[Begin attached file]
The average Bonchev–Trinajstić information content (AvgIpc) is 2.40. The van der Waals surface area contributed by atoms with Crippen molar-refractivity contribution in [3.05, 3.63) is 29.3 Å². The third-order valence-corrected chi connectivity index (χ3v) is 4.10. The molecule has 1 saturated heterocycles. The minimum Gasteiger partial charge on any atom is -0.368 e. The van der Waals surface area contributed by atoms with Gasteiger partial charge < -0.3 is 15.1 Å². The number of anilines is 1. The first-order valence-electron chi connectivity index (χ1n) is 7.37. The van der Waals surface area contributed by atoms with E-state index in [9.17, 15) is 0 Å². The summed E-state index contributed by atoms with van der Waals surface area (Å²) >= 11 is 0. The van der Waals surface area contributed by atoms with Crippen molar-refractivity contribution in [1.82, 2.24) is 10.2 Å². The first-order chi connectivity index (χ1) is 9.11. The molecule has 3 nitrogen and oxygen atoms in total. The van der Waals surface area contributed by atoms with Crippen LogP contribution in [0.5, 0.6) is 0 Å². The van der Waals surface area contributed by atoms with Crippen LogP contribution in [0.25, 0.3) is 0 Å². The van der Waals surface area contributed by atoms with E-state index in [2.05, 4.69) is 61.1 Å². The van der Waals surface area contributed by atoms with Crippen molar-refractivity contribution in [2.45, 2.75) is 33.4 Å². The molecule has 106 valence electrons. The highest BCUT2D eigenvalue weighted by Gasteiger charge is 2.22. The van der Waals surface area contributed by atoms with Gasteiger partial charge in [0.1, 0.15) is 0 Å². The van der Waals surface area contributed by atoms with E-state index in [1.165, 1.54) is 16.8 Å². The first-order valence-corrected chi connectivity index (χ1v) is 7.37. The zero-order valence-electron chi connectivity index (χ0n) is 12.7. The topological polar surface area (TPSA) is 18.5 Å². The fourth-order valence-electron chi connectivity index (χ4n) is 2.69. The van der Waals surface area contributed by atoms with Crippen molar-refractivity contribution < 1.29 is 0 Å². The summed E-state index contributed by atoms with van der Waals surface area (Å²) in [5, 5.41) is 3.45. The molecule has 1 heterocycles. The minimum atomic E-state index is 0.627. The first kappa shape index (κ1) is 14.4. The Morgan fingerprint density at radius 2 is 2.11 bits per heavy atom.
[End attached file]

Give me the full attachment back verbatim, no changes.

The average Bonchev–Trinajstić information content (AvgIpc) is 2.40. The van der Waals surface area contributed by atoms with Crippen molar-refractivity contribution in [3.05, 3.63) is 29.3 Å². The third-order valence-corrected chi connectivity index (χ3v) is 4.10. The molecule has 1 saturated heterocycles. The minimum Gasteiger partial charge on any atom is -0.368 e. The van der Waals surface area contributed by atoms with Gasteiger partial charge < -0.3 is 15.1 Å². The number of anilines is 1. The first-order valence-electron chi connectivity index (χ1n) is 7.37. The van der Waals surface area contributed by atoms with E-state index in [9.17, 15) is 0 Å². The summed E-state index contributed by atoms with van der Waals surface area (Å²) >= 11 is 0. The van der Waals surface area contributed by atoms with Crippen molar-refractivity contribution in [1.82, 2.24) is 10.2 Å². The first-order chi connectivity index (χ1) is 9.11. The molecule has 3 nitrogen and oxygen atoms in total. The van der Waals surface area contributed by atoms with Crippen LogP contribution in [0.5, 0.6) is 0 Å². The van der Waals surface area contributed by atoms with Crippen LogP contribution in [0.25, 0.3) is 0 Å². The van der Waals surface area contributed by atoms with E-state index in [2.05, 4.69) is 61.1 Å². The van der Waals surface area contributed by atoms with Crippen molar-refractivity contribution in [2.45, 2.75) is 33.4 Å². The molecule has 106 valence electrons. The highest BCUT2D eigenvalue weighted by Gasteiger charge is 2.22. The van der Waals surface area contributed by atoms with Gasteiger partial charge in [0.1, 0.15) is 0 Å². The van der Waals surface area contributed by atoms with E-state index in [1.165, 1.54) is 16.8 Å². The first-order valence-corrected chi connectivity index (χ1v) is 7.37. The zero-order valence-electron chi connectivity index (χ0n) is 12.7. The topological polar surface area (TPSA) is 18.5 Å². The fourth-order valence-electron chi connectivity index (χ4n) is 2.69. The van der Waals surface area contributed by atoms with Crippen molar-refractivity contribution < 1.29 is 0 Å². The summed E-state index contributed by atoms with van der Waals surface area (Å²) in [5, 5.41) is 3.45. The molecule has 1 heterocycles. The minimum atomic E-state index is 0.627. The first kappa shape index (κ1) is 14.4. The Morgan fingerprint density at radius 2 is 2.11 bits per heavy atom.